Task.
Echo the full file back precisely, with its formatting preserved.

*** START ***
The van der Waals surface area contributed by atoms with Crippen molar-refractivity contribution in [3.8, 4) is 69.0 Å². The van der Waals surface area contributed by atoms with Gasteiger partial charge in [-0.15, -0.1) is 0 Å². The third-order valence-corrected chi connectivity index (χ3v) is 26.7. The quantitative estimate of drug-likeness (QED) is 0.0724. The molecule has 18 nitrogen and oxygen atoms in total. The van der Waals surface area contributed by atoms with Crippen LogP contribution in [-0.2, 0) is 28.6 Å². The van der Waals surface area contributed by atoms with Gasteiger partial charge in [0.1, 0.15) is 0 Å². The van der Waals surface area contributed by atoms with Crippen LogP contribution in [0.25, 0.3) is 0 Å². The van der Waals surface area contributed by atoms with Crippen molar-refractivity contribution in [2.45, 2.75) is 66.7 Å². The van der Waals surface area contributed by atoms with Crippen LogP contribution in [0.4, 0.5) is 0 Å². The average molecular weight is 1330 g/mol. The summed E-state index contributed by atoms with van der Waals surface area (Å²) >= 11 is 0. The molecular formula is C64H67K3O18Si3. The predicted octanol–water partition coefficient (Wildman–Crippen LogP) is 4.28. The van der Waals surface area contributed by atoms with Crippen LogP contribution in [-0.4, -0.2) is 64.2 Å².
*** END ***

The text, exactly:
The van der Waals surface area contributed by atoms with Crippen molar-refractivity contribution in [3.8, 4) is 69.0 Å². The van der Waals surface area contributed by atoms with Gasteiger partial charge in [-0.15, -0.1) is 0 Å². The third-order valence-corrected chi connectivity index (χ3v) is 26.7. The quantitative estimate of drug-likeness (QED) is 0.0724. The molecule has 18 nitrogen and oxygen atoms in total. The van der Waals surface area contributed by atoms with Crippen LogP contribution in [-0.2, 0) is 28.6 Å². The van der Waals surface area contributed by atoms with Gasteiger partial charge in [0.1, 0.15) is 0 Å². The van der Waals surface area contributed by atoms with Crippen LogP contribution in [0.25, 0.3) is 0 Å². The van der Waals surface area contributed by atoms with Crippen molar-refractivity contribution in [2.45, 2.75) is 66.7 Å². The van der Waals surface area contributed by atoms with Crippen LogP contribution in [0.4, 0.5) is 0 Å². The average molecular weight is 1330 g/mol. The summed E-state index contributed by atoms with van der Waals surface area (Å²) >= 11 is 0. The molecular formula is C64H67K3O18Si3. The predicted octanol–water partition coefficient (Wildman–Crippen LogP) is 4.28. The van der Waals surface area contributed by atoms with Crippen LogP contribution in [-0.4, -0.2) is 64.2 Å².